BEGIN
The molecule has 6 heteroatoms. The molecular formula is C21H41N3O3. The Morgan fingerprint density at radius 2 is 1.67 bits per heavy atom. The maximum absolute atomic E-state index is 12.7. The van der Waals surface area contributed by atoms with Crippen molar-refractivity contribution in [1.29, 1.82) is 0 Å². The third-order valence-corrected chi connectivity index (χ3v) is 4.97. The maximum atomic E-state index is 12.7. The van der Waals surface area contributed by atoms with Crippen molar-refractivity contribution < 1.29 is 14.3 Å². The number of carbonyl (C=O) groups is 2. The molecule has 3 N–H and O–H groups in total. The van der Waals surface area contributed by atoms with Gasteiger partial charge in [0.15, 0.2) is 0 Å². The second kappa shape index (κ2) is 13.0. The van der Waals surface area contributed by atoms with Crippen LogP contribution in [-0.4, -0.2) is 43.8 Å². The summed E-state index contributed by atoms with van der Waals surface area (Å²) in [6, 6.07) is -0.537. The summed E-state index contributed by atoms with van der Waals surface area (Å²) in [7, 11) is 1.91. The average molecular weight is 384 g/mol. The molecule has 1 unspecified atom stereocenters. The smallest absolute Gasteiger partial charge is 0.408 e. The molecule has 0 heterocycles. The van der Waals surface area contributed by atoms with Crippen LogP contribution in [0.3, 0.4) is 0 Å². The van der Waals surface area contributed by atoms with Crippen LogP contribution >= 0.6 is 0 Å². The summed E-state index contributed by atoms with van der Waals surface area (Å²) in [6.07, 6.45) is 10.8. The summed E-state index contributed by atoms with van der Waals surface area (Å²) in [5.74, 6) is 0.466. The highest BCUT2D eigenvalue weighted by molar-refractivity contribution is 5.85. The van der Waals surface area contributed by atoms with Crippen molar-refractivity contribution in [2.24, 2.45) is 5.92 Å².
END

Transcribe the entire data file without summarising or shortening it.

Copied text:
The molecule has 6 heteroatoms. The molecular formula is C21H41N3O3. The Morgan fingerprint density at radius 2 is 1.67 bits per heavy atom. The maximum absolute atomic E-state index is 12.7. The van der Waals surface area contributed by atoms with Crippen molar-refractivity contribution in [1.29, 1.82) is 0 Å². The third-order valence-corrected chi connectivity index (χ3v) is 4.97. The maximum atomic E-state index is 12.7. The van der Waals surface area contributed by atoms with Crippen molar-refractivity contribution < 1.29 is 14.3 Å². The number of carbonyl (C=O) groups is 2. The molecule has 3 N–H and O–H groups in total. The van der Waals surface area contributed by atoms with Gasteiger partial charge in [0.15, 0.2) is 0 Å². The second kappa shape index (κ2) is 13.0. The van der Waals surface area contributed by atoms with Crippen LogP contribution in [-0.4, -0.2) is 43.8 Å². The summed E-state index contributed by atoms with van der Waals surface area (Å²) in [6, 6.07) is -0.537. The summed E-state index contributed by atoms with van der Waals surface area (Å²) in [7, 11) is 1.91. The average molecular weight is 384 g/mol. The molecule has 1 unspecified atom stereocenters. The smallest absolute Gasteiger partial charge is 0.408 e. The molecule has 0 heterocycles. The van der Waals surface area contributed by atoms with Crippen LogP contribution in [0.3, 0.4) is 0 Å². The van der Waals surface area contributed by atoms with Crippen LogP contribution >= 0.6 is 0 Å². The summed E-state index contributed by atoms with van der Waals surface area (Å²) in [6.07, 6.45) is 10.8. The summed E-state index contributed by atoms with van der Waals surface area (Å²) in [5.74, 6) is 0.466. The highest BCUT2D eigenvalue weighted by molar-refractivity contribution is 5.85. The van der Waals surface area contributed by atoms with Crippen molar-refractivity contribution in [2.24, 2.45) is 5.92 Å².